|http://ghr.nlm.nih.gov/ A service of the U.S. National Library of Medicine®|
The official name of this gene is “ATP-binding cassette, sub-family A (ABC1), member 3.”
ABCA3 is the gene's official symbol. The ABCA3 gene is also known by other names, listed below.
The ABCA3 gene provides instructions for making a protein involved in surfactant production. Surfactant is a mixture of certain fats (called phospholipids) and proteins that lines the lung tissue and makes breathing easy. Without normal surfactant, the tissue surrounding the air sacs in the lungs (the alveoli) sticks together after exhalation (because of a force called surface tension), causing the alveoli to collapse. As a result, filling the lungs with air on each breath becomes very difficult, and delivery of oxygen to the body is impaired.
The ABCA3 protein is found in the membrane that surrounds lamellar bodies, which are the cellular structures in which the phospholipids and proteins that make up surfactant are packaged. The ABCA3 protein transports phospholipids into the lamellar bodies where they interact with surfactant proteins to form surfactant. The ABCA3 protein also appears to be involved in the formation of normal lamellar bodies. In addition to packaging, lamellar bodies are important for the correct processing of surfactant proteins, which is necessary for the proteins to mature and become functional.
The ABCA3 gene belongs to a family of genes called ABC (ATP-binding cassette transporters).
A gene family is a group of genes that share important characteristics. Classifying individual genes into families helps researchers describe how genes are related to each other. For more information, see What are gene families? (http://ghr.nlm.nih.gov/handbook/howgeneswork/genefamilies) in the Handbook.
More than 100 ABCA3 gene mutations that cause surfactant dysfunction have been identified. Surfactant dysfunction due to mutations in this gene (often called ABCA3 deficiency) can cause severe, often fatal breathing problems in newborns or gradual onset of milder breathing problems in children or adults.
Some mutations in the ABCA3 gene lead to the production of a protein that is not inserted into the lamellar body membrane. Other mutations lead to the production of an abnormal protein that is found in the lamellar body membrane but has little or no function. Without ABCA3 protein function, the transport of surfactant phospholipids is decreased. In addition, lamellar body formation is impaired, which causes abnormal processing of surfactant proteins. ABCA3 gene mutations result in abnormal surfactant composition and function. The loss of functional surfactant raises surface tension in the alveoli, causing difficulty breathing and collapse of the lungs. It has been suggested that mutations that eliminate ABCA3 protein function cause severe forms of surfactant dysfunction, and mutations that leave some residual ABCA3 activity cause milder forms of the condition.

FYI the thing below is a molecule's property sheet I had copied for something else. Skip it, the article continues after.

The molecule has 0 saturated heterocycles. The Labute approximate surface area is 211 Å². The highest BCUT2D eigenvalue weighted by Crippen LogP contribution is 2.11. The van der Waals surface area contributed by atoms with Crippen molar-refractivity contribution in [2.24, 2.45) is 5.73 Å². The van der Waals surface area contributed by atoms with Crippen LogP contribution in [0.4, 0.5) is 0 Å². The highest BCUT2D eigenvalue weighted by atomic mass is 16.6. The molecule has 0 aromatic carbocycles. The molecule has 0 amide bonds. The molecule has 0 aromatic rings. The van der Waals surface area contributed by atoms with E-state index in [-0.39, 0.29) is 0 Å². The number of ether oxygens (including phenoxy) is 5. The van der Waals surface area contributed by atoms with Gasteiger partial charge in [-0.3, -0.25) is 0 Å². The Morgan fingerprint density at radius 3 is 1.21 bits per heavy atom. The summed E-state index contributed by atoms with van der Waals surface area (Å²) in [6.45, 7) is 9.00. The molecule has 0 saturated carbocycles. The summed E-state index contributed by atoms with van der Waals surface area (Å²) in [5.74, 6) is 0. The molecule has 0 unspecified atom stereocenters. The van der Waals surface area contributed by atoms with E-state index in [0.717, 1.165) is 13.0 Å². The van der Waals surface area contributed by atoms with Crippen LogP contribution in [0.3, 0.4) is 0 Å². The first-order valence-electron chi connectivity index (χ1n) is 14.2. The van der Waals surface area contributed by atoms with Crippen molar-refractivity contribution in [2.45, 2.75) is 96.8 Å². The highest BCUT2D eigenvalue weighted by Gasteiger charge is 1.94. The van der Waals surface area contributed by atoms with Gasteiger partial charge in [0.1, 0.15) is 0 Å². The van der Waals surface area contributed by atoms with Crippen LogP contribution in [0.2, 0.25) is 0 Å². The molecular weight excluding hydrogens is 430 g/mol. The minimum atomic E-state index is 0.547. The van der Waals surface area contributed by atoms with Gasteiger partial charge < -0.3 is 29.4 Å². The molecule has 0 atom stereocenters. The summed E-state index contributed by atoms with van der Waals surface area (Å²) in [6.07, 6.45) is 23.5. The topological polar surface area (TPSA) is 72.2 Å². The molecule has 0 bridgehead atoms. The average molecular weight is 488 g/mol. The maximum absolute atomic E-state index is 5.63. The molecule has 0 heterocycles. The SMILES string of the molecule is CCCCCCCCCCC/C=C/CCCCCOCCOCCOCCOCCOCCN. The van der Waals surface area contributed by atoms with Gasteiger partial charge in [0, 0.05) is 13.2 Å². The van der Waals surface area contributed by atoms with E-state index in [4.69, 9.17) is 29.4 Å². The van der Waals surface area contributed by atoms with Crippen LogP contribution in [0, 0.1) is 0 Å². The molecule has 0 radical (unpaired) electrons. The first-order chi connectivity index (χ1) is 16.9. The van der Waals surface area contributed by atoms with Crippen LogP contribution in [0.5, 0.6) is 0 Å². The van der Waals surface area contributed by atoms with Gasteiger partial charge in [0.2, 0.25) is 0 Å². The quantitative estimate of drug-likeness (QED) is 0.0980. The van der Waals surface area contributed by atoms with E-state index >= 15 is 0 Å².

Cytogenetic Location: 16p13.3
Molecular Location on chromosome 16: base pairs 2,325,878 to 2,390,746
The ABCA3 gene is located on the short (p) arm of chromosome 16 at position 13.3.
More precisely, the ABCA3 gene is located from base pair 2,325,878 to base pair 2,390,746 on chromosome 16.
See How do geneticists indicate the location of a gene? (http://ghr.nlm.nih.gov/handbook/howgeneswork/genelocation) in the Handbook.
You and your healthcare professional may find the following resources about ABCA3 helpful.
You may also be interested in these resources, which are designed for genetics professionals and researchers.
See How are genetic conditions and genes named? (http://ghr.nlm.nih.gov/handbook/mutationsanddisorders/naming) in the Handbook.
alveoli ; ATP ; deficiency ; gene ; oxygen ; protein ; tissue
You may find definitions for these and many other terms in the Genetics Home Reference Glossary (http://www.ghr.nlm.nih.gov/glossary).
The resources on this site should not be used as a substitute for professional medical care or advice. Users seeking information about a personal genetic disease, syndrome, or condition should consult with a qualified healthcare professional. See How can I find a genetics professional in my area? (http://ghr.nlm.nih.gov/handbook/consult/findingprofessional) in the Handbook.